The only thing typical is how un-typical they are. This house was'nt that old, it was a regular staircase, packed with ****. The flight of stairs going directly into basement was'nt too bad, but they used the side-wall for storing stuff, plus there was boxes and a heavy steel coat rack on the half-landing.

    In this particular area we have buildings over 100 years old,... new, and everything in between. Many times they are modified, and are often packed with debris and junk. So we are often faced with very old narrow stairs that 1 fireman alone has to squeeze down, 1 at a time. In any basement fire, we attempt to gain access via the interior stairs, if conditions prevent this, we control the basement interior stair door,while a second line attcks the fire from another route. In this fire, the conditions of the interior stairs grew worse AFTER the line was already started down (remember the fire was originally in the rear of the basement), when conditions grew worse, we withdrew, and it is then that Richies facepiece came off, but we still dont know why,...knocked off, snagged on debris???? But.. Had his facepiece not come off, it would have been a typical basement job, with our proper and typical tactics used.

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    MattyJ's assesment pretty much sums it up. Definately some oversights in that report. The officer and companies followed our procedures to a T by all accounts, and it certainly appears these NIOSH persons didn't familiarize themselves with the PD section.

    FTM-PTB

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    I'm glad to see I wasn't crazy to think NIOSH was wrong to expect any exterior cellar opening to be the primary point of entry. I was certain FDNY was confident in their officers and tactics. This makes NIOSH look stupid and I'll have to keep more salt around for when their reports come out!

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    Hmm, should NIOSH be writing reports based on a "national" standard, or on the department involved's standard?

    Take for example, a high rise fire attack. Many departments do not follow the same procedures FDNY follows. IF they were writing a NIOSH report, should it follow FDNY procedures or a more generic procedure? I think that would make the report "wrong" in some people's eyes, yet "right" in other people's.

    Just putting this out there for discussion.
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    Quote Originally Posted by Bones42
    Hmm, should NIOSH be writing reports based on a "national" standard, or on the department involved's standard?

    Take for example, a high rise fire attack. Many departments do not follow the same procedures FDNY follows. IF they were writing a NIOSH report, should it follow FDNY procedures or a more generic procedure? I think that would make the report "wrong" in some people's eyes, yet "right" in other people's.

    Just putting this out there for discussion.

    If they are going to take the time to investigate an incident and do the report, then I believe that they should take both the national standard and departmental standards in account. When they critque the incident they should do it by the department's standards. If the event isn't covered by the department's own standards, then they should revert to the national standard. I think that people might learn more or that the report will could better be utilized by the department to corrects its errors (through training or whatever) if NIOSH uses the department's standards.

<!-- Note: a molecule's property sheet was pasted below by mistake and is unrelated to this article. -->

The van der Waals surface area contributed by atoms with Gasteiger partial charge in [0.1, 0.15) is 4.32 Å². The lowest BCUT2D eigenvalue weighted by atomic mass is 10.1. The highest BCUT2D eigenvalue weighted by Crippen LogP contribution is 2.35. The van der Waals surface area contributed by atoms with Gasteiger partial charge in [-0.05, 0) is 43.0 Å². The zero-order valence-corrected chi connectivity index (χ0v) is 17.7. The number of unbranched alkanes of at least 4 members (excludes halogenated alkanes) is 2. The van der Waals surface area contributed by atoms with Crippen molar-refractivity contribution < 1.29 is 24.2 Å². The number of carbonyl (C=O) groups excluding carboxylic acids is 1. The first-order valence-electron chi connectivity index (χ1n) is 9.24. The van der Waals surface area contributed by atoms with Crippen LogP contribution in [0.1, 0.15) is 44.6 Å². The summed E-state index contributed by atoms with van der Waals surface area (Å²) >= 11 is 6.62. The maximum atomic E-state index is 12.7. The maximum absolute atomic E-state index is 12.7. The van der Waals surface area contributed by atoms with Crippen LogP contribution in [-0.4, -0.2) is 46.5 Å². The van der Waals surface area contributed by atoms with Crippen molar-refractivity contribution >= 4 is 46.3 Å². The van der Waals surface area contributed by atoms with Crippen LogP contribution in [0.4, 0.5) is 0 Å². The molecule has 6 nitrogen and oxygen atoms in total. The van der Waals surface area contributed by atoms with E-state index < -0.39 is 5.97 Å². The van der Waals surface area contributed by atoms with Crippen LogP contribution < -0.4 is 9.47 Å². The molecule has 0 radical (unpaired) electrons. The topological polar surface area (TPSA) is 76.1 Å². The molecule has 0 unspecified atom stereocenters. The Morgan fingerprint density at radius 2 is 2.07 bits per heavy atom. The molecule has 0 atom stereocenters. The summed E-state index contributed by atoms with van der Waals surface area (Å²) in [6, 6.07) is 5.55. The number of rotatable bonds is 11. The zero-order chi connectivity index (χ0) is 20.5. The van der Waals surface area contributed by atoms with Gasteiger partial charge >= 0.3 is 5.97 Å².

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    After reading the report, I still fail to see where:
    the first fire officer at the scene of the Brooklyn fire checked the front of the private home and the two sides, but failed to check the rear. There he would have found an exterior stairway to the basement, where the fire was located.
    caused a firefighter fatality.
    From the time line in the report, it appears that the strucure was being venting in cordination with the fire attack.
    1344- line stretched to stairs, second line stretched to entrance, Ladder 103 forced open the exterior basement door on Side #3.
    Preparing to attack from the unburned side. Preparing to vent/venting.
    1345- first water, Ladder 107 vented the middle and rear basement windows on Side #4
    Continued venting ahead of the handline crew. Entry/Stairwell control.
    1346- operational size up a radio report from rear of structure, tasks performed indicating a possible tactics change- attacking from the rear.
    1346+- interior crews access the situation, interior officer orders crews out.
    1347- exit, firefighter seperated
    1348- company par, officer notices firefighter missing, immediate MAYDAY and FAST deployment. Obviously some very compitant officers here.
    Right up to 1347, this appears to be a fairly straight foward basement job, with excellent continuous size up, radio reports and accountability.
    I still fail to see how not walking to the rear was a factor- what am I missing?
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    Wouldn't attacking it from the back side basement have pushed the fire up the stairs onto the ground and second floor. Same reason we avoid attcking a garage fire from the big door at the end of the driveway. Attacking it from the unburned side, the ground floor, would push the fire back onto the burned side. While the stairs would provide a chimney effect, venting could also occur on the open side of the basement via the door or windows.



    On a side note my grandparents condo building has 2 floors on the front side and 7 on the back side. With no vehicle access around back and around 10 units or so per floor.